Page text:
Particularly in the case of Ellie, who experiences a spiritual awakening of sorts upon discovering acid house at the Warrington nightclub Legends, just as Walsh did in 1990. The scenes there are vivid and euphoric: a manifestation of the reverence in which the author holds her memories of the time. In the novel, the divergence from her reality comes when Ellie is shocked into realising how transient the experience is. Walsh clung on to watch acid house die ‘a very slow death of self-parody’, as the ‘pills got shite’ and the music found its way onto Top of the Pops.
‘Because I was so young and naïve and vulnerable, I saw it (acid house) as something more profound and infinite than it actually was,’ she explains. ‘When it collapsed, it was like, “Fuck, I’ve invested so much. I’ve basically messed up my relationship with my parents and severed the umbilical cord with everyone and everything to be part of this quasi-family that actually, outside the dance floor, doesn’t exist.” When it crumbled a number of people felt phenomenally let down and cheated and moved into heroin.’
Walsh moved into the only marginally less seedy and dangerous world of cocaine. ‘I was incredibly naïve and would accept drugs for freebies from anyone and everyone thinking it was all part of the beneficent spirit of ecstasy culture. This kind of debt came home to roost.’ Fearing for her own and her parents’ lives, she made a midnight bunk to Barcelona. There she snorted herself into such a depressed, broke and paranoid stupor that she was scared to leave her apartment. Her mother, ever faithful, would dutifully send her daughter a tenner every few weeks. Walsh eventually travelled back to England, started a sociology degree at Liverpool Uni and began a long process of sobering up, the end result of which was Brass.
‘That book really was me calling time on all that kind of heavy indulgence,’ she says. ‘It was a purge. Almost like lancing a boil. Because it was so, so easy to write. There was no struggle, no crisis of confidence, it really just wrote itself.’ Writing Once Upon a Time in England was a much more complicated, pressured process, partly because of the weight of expectation, partly because Walsh knew she was laying herself bare again. She finds it far easier discussing her work with journalists and strangers than she does friends and family. ‘I find it difficult talking about books and writing and owning up to being a novelist, because it’s all incredibly personal. Even if I’m writing a short story on a subject that has absolutely no autobiographical element whatsoever. I’m incredibly anxious when I have to hand it over to the outside world, and I feel incredibly naked and exposed.’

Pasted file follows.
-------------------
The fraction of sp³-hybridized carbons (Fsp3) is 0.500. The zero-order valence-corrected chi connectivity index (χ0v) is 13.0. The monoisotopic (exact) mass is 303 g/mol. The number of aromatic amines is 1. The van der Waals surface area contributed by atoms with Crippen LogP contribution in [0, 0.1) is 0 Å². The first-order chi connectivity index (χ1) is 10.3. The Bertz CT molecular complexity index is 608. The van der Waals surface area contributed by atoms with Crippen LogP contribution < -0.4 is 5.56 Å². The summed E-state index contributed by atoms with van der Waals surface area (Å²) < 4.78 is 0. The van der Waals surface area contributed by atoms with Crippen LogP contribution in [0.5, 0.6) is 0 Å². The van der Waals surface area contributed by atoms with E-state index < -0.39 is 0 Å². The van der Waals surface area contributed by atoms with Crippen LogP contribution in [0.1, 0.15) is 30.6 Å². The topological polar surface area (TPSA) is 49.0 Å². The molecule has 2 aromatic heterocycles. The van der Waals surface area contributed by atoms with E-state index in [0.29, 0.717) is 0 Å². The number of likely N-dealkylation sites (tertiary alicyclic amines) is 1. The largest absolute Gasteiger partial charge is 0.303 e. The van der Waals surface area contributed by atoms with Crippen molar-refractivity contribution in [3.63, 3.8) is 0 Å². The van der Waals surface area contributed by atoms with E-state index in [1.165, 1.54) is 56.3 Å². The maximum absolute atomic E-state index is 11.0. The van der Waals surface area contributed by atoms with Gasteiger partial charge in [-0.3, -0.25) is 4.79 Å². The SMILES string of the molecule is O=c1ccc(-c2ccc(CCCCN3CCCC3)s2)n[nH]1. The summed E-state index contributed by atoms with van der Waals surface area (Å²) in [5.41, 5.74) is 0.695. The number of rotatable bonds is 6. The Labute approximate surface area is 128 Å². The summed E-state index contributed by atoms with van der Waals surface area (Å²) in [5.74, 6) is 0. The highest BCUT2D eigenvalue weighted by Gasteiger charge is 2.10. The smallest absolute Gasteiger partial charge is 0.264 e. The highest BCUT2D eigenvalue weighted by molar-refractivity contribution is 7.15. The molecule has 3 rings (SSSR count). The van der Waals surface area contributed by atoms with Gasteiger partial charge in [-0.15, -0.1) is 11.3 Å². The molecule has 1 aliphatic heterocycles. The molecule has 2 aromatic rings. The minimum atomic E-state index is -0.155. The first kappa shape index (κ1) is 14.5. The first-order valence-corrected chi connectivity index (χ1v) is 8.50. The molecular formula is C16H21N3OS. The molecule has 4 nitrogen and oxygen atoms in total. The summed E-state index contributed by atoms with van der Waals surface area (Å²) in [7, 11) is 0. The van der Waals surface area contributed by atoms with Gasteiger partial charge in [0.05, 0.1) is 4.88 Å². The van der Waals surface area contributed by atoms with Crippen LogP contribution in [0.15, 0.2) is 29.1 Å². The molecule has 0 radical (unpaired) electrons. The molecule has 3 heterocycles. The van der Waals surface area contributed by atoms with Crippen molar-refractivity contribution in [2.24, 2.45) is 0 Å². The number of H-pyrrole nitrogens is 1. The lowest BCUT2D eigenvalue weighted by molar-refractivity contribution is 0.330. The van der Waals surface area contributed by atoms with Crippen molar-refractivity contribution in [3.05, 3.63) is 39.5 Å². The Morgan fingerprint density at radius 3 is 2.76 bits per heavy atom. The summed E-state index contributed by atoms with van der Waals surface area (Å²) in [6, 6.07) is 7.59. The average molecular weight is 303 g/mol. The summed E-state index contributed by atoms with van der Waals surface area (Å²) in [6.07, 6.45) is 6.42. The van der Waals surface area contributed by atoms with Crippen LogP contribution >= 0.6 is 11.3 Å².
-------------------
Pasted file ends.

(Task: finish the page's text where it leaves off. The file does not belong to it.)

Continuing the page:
Writing fiction doesn’t have to be so personal though; Walsh just chooses to make it so. And it’s that, perhaps more than anything, which renders both novels such compelling reads – the constant interplay between imagination and tangible, gritty fragments of a real life, lived, for better or for worse, to extremes. Casting a look back over her teens, as she did when writing Once Upon a Time in England, did it make Walsh feel lucky that she has gone on to become a successful author, rather than something much grimmer? ‘Definitely. But I don’t think there’s any kind of turn I’ve taken, left or right, that’s come to haunt me. I think if I’d ended up in a deadend nine-to-five job, or a heroin addict, I might look back and lament those periods of my life and regret that I’d made wrong decisions. But if you can utilise or appropriate it in a way, nothing’s wasted.’
Once Upon a Time in England is published by Canongate on Thu 13 Mar.